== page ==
In five ways should a wife as the western direction be respected by a husband: by honoring, not disrespecting, being faithful, sharing authority, and by giving gifts.
And, the wife so respected reciprocates with compassion in five ways: by being well-organized, being kindly disposed to the in-laws and household workers, being faithful, looking after the household goods, and being skilful and diligent in all duties.
In this way, the western direction is protected and made peaceful and secure.
In ancient India, wives had to depend on the kindness of husbands and the husbands’ extended families. Even though the situation may be quite different now, there are a few important lessons to take from this paragraph. Being faithful is the one element that is mentioned as essential in both directions of an upright relationship between partners. Where there is no faithfulness, no honesty and loyalty, little else can go right.
For our purposes, the whole list might apply to both committed partners: showing honor and respect, sharing authority (regardless of who is the primary provider), giving gifts, looking after common spaces and resources, and making life easy for the other person by trying to be well-organized and diligent. Different families have different customs about gift-giving, but I haven’t yet witnessed a relationship in which the absence of gifts is a positive sign. The practice of visible generosity is an important nourishment to intimate relationships.
The relationship with one’s partner’s family could be a book in itself. Human psychology lays a trap here — sometimes a conflict in loyalty arises between one’s parents and one’s partner. But the discourse rightly points out that “being kindly disposed” towards relatives and non-relatives alike is the policy with the best outcomes for all. Assume the best about people for as long as you can. And when something unseemly in someone’s behavior comes to light, don’t forget that this doesn’t represent the whole of the person’s character. There is good and bad in all of us, and we’d do well to focus on the good and overlook the bad as often as possible.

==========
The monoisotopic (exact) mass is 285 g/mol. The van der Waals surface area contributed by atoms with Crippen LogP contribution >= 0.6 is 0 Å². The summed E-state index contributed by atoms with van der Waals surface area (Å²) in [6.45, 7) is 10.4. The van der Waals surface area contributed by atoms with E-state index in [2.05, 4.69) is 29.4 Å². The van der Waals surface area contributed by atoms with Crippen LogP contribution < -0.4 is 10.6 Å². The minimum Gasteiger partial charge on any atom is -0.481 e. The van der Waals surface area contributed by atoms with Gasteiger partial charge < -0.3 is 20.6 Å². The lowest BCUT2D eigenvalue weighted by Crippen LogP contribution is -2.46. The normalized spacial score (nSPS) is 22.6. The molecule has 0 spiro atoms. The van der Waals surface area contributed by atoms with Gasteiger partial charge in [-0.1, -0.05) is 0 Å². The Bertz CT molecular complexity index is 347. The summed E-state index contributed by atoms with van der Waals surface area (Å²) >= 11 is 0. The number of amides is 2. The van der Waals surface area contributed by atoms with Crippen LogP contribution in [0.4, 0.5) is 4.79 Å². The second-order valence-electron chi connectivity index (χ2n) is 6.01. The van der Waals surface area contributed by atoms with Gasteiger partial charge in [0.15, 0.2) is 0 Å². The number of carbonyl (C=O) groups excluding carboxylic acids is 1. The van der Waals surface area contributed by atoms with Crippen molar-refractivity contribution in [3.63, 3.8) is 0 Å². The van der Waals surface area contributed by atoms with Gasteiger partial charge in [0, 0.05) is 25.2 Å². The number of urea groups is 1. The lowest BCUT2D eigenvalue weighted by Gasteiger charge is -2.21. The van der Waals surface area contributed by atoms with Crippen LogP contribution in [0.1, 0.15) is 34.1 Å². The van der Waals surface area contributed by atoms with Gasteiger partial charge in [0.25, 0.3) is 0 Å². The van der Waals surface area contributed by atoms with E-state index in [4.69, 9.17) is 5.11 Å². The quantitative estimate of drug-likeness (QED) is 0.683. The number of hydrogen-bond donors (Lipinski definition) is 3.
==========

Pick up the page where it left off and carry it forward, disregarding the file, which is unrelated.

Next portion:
I’m reminded of a story in which the daughter-in-law of a cantankerous woman goes to a healer, seeking a way to make the extended family more peaceful. The healer gave the young woman a small jar of oil and said, “Rub this oil into your mother-in-law’s back once a day.” And so she did. As these back-rub sessions were repeated over time, eventually the mother-in-law relaxed a bit and started to tell her worries to the daughter-in-law. Slowly, they came to care deeply for each other and the whole family benefited.
Sometimes we might think that at home is where we can relax our efforts at kindness, honesty, or politeness. But this is inverted logic. Why would we show our worst side to the people who mean the most to us? At home is where we should practice the highest standard of love and care.